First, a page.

Startup Venture Vehicles said this week it is on track to role out two versions of its three-wheeled alternative vehicle in the second quarter of 2009 (see this video).
The tilting two-seater is Tron-like in appearance and is called VentureOne, the company said at the Dow Jones Alternative Energy Innovations conference Wednesday in Redwood City, Calif.
Customers will be able to choose between a plug-in hybrid that gets about 100 miles per gallon by replacing some gasoline with electricity and can hit top speeds of 100 mph, or a fully electric version that can drive about 120 miles between charges and reach top speeds of about 70 mph.
The Los Angeles-based company hopes people looking for a cool, energy-efficient first car, or families wanting a second or third commuter car, will be ready to buy.
The plug-in hybrid is expected to cost about $20,000, while the all-electric version will set folks back about $25,000.
Analysts have said the vehicle’s unique design, which equates to less cargo room and a one-of-a-kind driving experience as drivers are tilted side-to-side while hugging a turn, might not entice mainstream buyers.
Still, Venture Vehicles has been able to attract $6 million in its first venture round backed by NGEN Partners in July and about $600,000 from friends and family so far.
CEO Howard Levine said the company plans to launch in California and then will expand into New York.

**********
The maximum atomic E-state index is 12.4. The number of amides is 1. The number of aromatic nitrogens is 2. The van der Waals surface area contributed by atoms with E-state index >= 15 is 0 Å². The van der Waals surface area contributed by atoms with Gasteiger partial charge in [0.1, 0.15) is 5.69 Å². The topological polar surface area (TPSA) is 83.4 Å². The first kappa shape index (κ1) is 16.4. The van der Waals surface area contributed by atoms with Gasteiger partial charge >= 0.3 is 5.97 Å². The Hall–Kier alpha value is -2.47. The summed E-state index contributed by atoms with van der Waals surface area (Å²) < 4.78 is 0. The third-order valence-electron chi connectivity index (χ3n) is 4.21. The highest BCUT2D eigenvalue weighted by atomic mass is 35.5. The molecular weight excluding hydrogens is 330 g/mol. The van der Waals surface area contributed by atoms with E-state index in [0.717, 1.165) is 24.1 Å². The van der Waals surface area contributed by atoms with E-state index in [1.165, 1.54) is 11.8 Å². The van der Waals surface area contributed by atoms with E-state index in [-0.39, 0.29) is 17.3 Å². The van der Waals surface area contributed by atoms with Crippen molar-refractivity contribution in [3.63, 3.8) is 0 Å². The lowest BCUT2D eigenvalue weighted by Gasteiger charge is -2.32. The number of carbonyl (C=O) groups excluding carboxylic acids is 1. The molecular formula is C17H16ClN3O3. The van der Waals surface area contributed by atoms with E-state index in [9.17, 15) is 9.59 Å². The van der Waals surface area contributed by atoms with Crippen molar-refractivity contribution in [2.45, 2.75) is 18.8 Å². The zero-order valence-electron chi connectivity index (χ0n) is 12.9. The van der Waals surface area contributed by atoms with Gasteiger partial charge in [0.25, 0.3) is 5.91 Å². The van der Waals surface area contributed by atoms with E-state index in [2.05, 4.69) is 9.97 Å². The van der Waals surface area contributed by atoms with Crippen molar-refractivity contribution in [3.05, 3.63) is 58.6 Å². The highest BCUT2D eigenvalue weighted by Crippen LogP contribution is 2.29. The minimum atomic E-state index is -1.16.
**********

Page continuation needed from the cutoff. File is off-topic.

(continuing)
Venture Vehicles isn’t the only company pursuing the three-wheeled small-vehicle market. In September, Aptera Motors said it was moving into production for all-electric and hybrid versions of its three-wheeler (see In Brief: What Would Spock Drive?).
CamSemi Gets $26M For Energy-Efficient ICs
CamSemi, a U.K. company developing integrated circuits for power and lighting products, said it has raised $26 million in its third round of venture-capital funding (see PDF press release).
Investors included 3i Group, Scottish Equity Partners and Carbon Trust Investments.
The company claims its energy-efficient circuits can "dramatically reduce" the energy consumption of electronic equipment, such as cell-phone chargers.
CamSemi said the money will go toward the commercialization of circuits that will enable power converters and battery chargers that are smaller, cheaper and more power-efficient.
The company said its technology has the potential to cut the energy used in standby mode tenfold, compared to competitors, and to cut the energy lost when the converters and chargers are actively being used by a factor of three.
Finavera to Raise $23M For Wind Power
Finavera Renewables, a wind- and wave-power company, said it is raising $23 million Canadian for a wind project in Germany.
The company will offer shares through a private placement to accredited investors and qualified institutional buyers in Canada and the United States.
Dundee Securities Corp. and CIBC World Markets will place the shares in exchange for a 7 percent commission, Finavera said. The offering is expected to close in November if it’s approved by regulatory agencies.
The company said it expects the wind project, a 20-megawatt wind farm that will include 10 turbines with a capacity of 2 megawatts each, to produce $20 million in revenue.
That windfall will help Finavera fund its off-shore wave technology, the AquaBuOY wave-energy converter, which it expects to commercialize by 2010.
In recent trading on the TSX Venture Exchange in Canada, Finavera shares (TSX: FVR) dropped 4.76 percent to 40 Canadian cents per share.